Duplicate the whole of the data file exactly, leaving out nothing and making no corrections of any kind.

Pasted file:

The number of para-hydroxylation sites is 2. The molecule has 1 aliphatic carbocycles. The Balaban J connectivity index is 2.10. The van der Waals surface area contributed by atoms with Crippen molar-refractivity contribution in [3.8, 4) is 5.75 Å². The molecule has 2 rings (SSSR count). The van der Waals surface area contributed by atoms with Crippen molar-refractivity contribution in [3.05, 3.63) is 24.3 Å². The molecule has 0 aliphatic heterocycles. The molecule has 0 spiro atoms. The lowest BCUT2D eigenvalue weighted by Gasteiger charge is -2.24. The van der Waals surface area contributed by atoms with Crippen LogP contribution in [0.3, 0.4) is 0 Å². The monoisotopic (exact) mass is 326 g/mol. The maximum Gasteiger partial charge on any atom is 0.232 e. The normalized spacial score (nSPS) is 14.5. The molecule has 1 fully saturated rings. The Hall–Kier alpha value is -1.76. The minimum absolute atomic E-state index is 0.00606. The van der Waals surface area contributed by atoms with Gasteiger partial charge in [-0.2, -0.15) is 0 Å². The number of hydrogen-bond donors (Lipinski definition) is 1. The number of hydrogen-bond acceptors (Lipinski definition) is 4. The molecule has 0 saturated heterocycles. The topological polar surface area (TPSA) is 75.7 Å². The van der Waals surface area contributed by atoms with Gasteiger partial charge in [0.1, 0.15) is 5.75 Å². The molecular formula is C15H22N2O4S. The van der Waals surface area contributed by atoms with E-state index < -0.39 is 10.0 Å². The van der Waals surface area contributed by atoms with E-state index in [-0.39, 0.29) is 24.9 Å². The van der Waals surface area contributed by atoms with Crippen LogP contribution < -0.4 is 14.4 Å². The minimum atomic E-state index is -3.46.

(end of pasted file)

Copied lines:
The number of para-hydroxylation sites is 2. The molecule has 1 aliphatic carbocycles. The Balaban J connectivity index is 2.10. The van der Waals surface area contributed by atoms with Crippen molar-refractivity contribution in [3.8, 4) is 5.75 Å². The molecule has 2 rings (SSSR count). The van der Waals surface area contributed by atoms with Crippen molar-refractivity contribution in [3.05, 3.63) is 24.3 Å². The molecule has 0 aliphatic heterocycles. The molecule has 0 spiro atoms. The lowest BCUT2D eigenvalue weighted by Gasteiger charge is -2.24. The van der Waals surface area contributed by atoms with Crippen LogP contribution in [0.3, 0.4) is 0 Å². The monoisotopic (exact) mass is 326 g/mol. The maximum Gasteiger partial charge on any atom is 0.232 e. The normalized spacial score (nSPS) is 14.5. The molecule has 1 fully saturated rings. The Hall–Kier alpha value is -1.76. The minimum absolute atomic E-state index is 0.00606. The van der Waals surface area contributed by atoms with Gasteiger partial charge in [-0.2, -0.15) is 0 Å². The number of hydrogen-bond donors (Lipinski definition) is 1. The number of hydrogen-bond acceptors (Lipinski definition) is 4. The molecule has 0 saturated heterocycles. The topological polar surface area (TPSA) is 75.7 Å². The van der Waals surface area contributed by atoms with Gasteiger partial charge in [0.1, 0.15) is 5.75 Å². The molecular formula is C15H22N2O4S. The van der Waals surface area contributed by atoms with E-state index < -0.39 is 10.0 Å². The van der Waals surface area contributed by atoms with E-state index in [-0.39, 0.29) is 24.9 Å². The van der Waals surface area contributed by atoms with Crippen LogP contribution < -0.4 is 14.4 Å². The minimum atomic E-state index is -3.46.